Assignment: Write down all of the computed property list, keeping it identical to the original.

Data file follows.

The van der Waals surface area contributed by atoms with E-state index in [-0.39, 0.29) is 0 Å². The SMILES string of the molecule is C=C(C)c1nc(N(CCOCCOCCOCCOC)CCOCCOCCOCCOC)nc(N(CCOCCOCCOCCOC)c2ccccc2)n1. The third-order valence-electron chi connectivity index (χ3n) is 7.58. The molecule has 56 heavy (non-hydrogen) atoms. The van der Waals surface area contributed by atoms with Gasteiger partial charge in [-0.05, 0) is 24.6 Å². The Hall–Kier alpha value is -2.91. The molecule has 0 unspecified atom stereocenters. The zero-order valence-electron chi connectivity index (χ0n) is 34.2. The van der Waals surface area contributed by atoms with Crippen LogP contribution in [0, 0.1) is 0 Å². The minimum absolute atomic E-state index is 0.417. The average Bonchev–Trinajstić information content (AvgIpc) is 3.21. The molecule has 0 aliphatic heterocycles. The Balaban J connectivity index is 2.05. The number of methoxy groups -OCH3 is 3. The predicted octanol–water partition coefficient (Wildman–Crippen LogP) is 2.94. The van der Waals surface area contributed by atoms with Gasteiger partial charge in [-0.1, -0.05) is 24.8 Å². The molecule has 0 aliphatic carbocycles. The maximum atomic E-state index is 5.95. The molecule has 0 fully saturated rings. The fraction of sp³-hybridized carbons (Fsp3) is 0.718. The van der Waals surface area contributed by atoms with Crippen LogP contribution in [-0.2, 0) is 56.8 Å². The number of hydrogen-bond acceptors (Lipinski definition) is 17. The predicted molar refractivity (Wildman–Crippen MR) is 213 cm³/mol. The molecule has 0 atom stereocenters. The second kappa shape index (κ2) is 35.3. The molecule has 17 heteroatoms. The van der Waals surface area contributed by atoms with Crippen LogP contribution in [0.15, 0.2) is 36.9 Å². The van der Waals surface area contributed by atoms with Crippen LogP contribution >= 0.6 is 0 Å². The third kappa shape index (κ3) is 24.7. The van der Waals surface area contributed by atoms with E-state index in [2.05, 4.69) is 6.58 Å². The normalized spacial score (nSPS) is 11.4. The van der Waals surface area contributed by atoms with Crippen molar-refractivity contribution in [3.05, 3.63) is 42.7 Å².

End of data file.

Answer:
The van der Waals surface area contributed by atoms with E-state index in [-0.39, 0.29) is 0 Å². The SMILES string of the molecule is C=C(C)c1nc(N(CCOCCOCCOCCOC)CCOCCOCCOCCOC)nc(N(CCOCCOCCOCCOC)c2ccccc2)n1. The third-order valence-electron chi connectivity index (χ3n) is 7.58. The molecule has 56 heavy (non-hydrogen) atoms. The van der Waals surface area contributed by atoms with Gasteiger partial charge in [-0.05, 0) is 24.6 Å². The Hall–Kier alpha value is -2.91. The molecule has 0 unspecified atom stereocenters. The zero-order valence-electron chi connectivity index (χ0n) is 34.2. The van der Waals surface area contributed by atoms with Crippen LogP contribution in [0, 0.1) is 0 Å². The minimum absolute atomic E-state index is 0.417. The average Bonchev–Trinajstić information content (AvgIpc) is 3.21. The molecule has 0 aliphatic heterocycles. The Balaban J connectivity index is 2.05. The number of methoxy groups -OCH3 is 3. The predicted octanol–water partition coefficient (Wildman–Crippen LogP) is 2.94. The van der Waals surface area contributed by atoms with Gasteiger partial charge in [-0.1, -0.05) is 24.8 Å². The molecule has 0 aliphatic carbocycles. The maximum atomic E-state index is 5.95. The molecule has 0 fully saturated rings. The fraction of sp³-hybridized carbons (Fsp3) is 0.718. The van der Waals surface area contributed by atoms with Crippen LogP contribution in [-0.2, 0) is 56.8 Å². The number of hydrogen-bond acceptors (Lipinski definition) is 17. The predicted molar refractivity (Wildman–Crippen MR) is 213 cm³/mol. The molecule has 0 atom stereocenters. The second kappa shape index (κ2) is 35.3. The molecule has 17 heteroatoms. The van der Waals surface area contributed by atoms with Crippen LogP contribution in [0.15, 0.2) is 36.9 Å². The van der Waals surface area contributed by atoms with Crippen LogP contribution >= 0.6 is 0 Å². The third kappa shape index (κ3) is 24.7. The van der Waals surface area contributed by atoms with E-state index in [2.05, 4.69) is 6.58 Å². The normalized spacial score (nSPS) is 11.4. The van der Waals surface area contributed by atoms with Crippen molar-refractivity contribution in [3.05, 3.63) is 42.7 Å².